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Video Game Consoles Are Now Legal In China; That Doesn't Mean Much Yet

You may recall that, back in September, China began flirting with the idea of lifting its long-time ban on foreign consoles. Well, I've got good news for you, folks: they've finally made good on those plans. The Chinese government today announced that, after nearly fourteen years, they are officially making it legal to buy and sell video game consoles in the country.

Well, sort of. The legalization isn't without its caveats. Consoles may only be sold in designated free trade zones such as Shanghai, where they must be inspected and approved by government officials before going on sale. 

It's also not clear for how long China will lift the ban. Though it's somewhat unlikely, the Ministry of Culture could very easily decided to re-institute it in a matter of days. For the time being, however, the Chinese government's acceptance of foreign video game consoles - just a few months after the launch of the PS4 and Xbox One - has potentially opened up a new region for video game developers and console manufacturers. 

Unfortunately, I have my doubts as to whether or not this move will prove to be a lucrative one. Even though China's lifted the ban now, it's been in place long enough to do a great deal of damage to the Chinese games industry, contributing to an incredibly volatile market rife with more software piracy than any other region in the world.

Back in June 2000, the Ministry of Culture - responding to a parental outcry about the dangers of video games to young minds - issued a notice that forbade any company or individual to purchase or sell electronic game equipment or accessories to the country. The following year, the online games market exploded, with the market size quickly reaching $100 million. In other words, the ban accomplished absolutely nothing, mainly because it failed to address PC gaming. 

That wasn't the only problem with the edict, either. Although the ban prevented the legitimate sales of consoles, it wasn't strictly enforced - no regulatory body existed in the government to oversee it - and contained a number of loopholes that made products such as Nintendo's iQue player completely legal. Although not technically a console, the player can plug durectly into a television, and houses a removable 64MB flash memory card onto which players can download a host of Nintendo 64 titles.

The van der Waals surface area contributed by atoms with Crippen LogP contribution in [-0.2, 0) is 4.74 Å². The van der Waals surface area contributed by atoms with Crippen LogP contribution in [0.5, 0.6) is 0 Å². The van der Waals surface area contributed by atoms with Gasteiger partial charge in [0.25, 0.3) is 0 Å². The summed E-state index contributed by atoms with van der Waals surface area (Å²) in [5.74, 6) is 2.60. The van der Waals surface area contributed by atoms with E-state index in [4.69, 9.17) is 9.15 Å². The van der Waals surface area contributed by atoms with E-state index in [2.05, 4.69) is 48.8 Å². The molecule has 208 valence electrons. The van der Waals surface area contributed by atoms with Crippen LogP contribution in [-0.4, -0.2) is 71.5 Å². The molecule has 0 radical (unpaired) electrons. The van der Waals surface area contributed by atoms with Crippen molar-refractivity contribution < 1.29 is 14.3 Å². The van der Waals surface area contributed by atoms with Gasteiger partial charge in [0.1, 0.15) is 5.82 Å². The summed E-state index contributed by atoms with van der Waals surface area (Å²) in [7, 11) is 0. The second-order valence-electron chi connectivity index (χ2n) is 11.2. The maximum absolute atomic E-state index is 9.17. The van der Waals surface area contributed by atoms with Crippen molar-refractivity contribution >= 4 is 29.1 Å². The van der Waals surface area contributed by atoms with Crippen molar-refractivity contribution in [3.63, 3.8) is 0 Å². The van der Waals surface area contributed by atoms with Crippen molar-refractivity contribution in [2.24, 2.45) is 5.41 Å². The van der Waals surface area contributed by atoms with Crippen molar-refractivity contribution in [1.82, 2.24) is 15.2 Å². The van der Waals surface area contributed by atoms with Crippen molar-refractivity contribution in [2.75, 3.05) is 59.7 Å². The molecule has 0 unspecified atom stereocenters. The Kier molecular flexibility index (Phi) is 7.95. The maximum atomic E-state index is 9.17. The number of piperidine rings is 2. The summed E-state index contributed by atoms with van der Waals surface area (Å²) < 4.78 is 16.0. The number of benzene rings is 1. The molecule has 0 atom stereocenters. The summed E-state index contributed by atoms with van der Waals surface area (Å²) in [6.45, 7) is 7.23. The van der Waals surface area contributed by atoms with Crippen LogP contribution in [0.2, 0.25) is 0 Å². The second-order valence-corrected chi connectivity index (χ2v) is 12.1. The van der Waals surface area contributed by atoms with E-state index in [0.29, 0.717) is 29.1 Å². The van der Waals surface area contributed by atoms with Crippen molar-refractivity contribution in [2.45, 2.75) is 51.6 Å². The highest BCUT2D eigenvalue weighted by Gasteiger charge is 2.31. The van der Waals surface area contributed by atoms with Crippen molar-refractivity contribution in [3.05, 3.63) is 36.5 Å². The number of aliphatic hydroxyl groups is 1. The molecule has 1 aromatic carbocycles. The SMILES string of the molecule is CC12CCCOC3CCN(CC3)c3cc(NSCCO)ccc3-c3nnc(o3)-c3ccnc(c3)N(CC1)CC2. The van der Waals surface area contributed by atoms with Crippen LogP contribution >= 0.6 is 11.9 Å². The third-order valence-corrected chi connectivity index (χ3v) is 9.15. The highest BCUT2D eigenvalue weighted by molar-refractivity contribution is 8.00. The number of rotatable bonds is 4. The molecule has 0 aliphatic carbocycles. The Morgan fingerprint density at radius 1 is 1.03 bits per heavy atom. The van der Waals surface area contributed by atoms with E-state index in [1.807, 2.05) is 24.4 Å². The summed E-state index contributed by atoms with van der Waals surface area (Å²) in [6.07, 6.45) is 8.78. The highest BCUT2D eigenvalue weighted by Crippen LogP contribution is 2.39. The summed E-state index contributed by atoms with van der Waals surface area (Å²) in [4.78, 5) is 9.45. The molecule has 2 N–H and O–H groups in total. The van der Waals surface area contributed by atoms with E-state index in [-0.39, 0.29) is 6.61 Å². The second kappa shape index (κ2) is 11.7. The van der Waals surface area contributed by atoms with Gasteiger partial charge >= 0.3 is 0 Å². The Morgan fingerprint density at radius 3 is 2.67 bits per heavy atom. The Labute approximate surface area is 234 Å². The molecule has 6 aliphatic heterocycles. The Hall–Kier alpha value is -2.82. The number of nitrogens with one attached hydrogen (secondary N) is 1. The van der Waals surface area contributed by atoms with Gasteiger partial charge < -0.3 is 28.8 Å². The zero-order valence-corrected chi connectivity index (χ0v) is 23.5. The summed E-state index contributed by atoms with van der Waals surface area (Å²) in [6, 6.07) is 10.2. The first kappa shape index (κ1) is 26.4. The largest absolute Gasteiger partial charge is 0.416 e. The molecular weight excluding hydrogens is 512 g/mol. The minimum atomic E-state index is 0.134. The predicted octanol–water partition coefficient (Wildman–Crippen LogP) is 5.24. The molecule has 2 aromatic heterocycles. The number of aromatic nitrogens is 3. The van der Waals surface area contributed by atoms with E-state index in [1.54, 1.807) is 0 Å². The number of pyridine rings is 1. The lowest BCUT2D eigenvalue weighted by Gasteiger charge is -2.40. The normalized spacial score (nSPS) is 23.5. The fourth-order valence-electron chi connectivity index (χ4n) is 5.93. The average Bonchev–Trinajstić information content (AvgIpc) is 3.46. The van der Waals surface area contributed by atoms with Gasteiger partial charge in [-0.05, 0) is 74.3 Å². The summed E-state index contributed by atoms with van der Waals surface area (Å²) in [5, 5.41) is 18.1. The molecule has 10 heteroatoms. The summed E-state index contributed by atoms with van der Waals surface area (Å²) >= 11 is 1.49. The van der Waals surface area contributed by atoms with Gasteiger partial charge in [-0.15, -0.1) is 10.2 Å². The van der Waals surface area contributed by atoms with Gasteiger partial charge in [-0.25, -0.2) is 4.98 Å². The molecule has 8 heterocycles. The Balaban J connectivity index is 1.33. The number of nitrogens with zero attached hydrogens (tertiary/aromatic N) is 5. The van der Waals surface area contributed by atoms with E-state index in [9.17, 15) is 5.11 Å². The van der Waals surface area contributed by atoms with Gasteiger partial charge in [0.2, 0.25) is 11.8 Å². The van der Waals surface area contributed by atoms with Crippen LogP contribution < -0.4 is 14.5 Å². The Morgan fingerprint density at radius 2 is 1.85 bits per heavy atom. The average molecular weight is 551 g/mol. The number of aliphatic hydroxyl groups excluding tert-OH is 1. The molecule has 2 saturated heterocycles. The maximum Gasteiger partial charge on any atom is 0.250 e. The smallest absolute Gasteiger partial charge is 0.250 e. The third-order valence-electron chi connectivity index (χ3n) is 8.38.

"We have targeted people in developed countries such as Japan, the US and Europe with sophisticated machines," Nintendo president Satoru Iwata explained in 2003. "To reach a wide range of people in China, especially those inland who are not as rich as those in coastal areas, we thought we needed to deliver a cheaper console."

That financial disparity, lack of oversight, and underground nature of console gaming have together caused piracy in the region to thrive.

"Game consoles primarily make their way into China through the gray market," explained Niko Partners Analyst Lisa Hanson to Kotaku in 2010. "Many gamers who acquire consoles this way also get them modded so they can play pirated games either for free or incredibly cheap." 

What this ultimately means is that China's still got a very long way to go before it could be considered a remotely lucrative market for console gaming (PC gaming is another matter altogether). Because of a long history of piracy coupled with an unstable regulatory environment, organizations such as Sony and Microsoft are hesitant to establish themselves in the region - even if it does serve as one of their chief manufacturing cores. 

We recognize that China is a promising market," a Sony representative said in a statement to the BBC."We will continuously study the possibility, but there is no concrete plan at this stage." 

Lifting the ban on video game consoles is a good first step for China. Ultimately, however, if they truly wish to welcome the industry into the nation, they first need to address the widespread piracy epidemic. Until such a time as they do, the region is still extremely unstable for the console market - and hence not necessarily worth the effort. 

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Nicholas Greene
Nick's Games Haven
InventorSpot.com
Follow me on Twitter @OmniscientSpork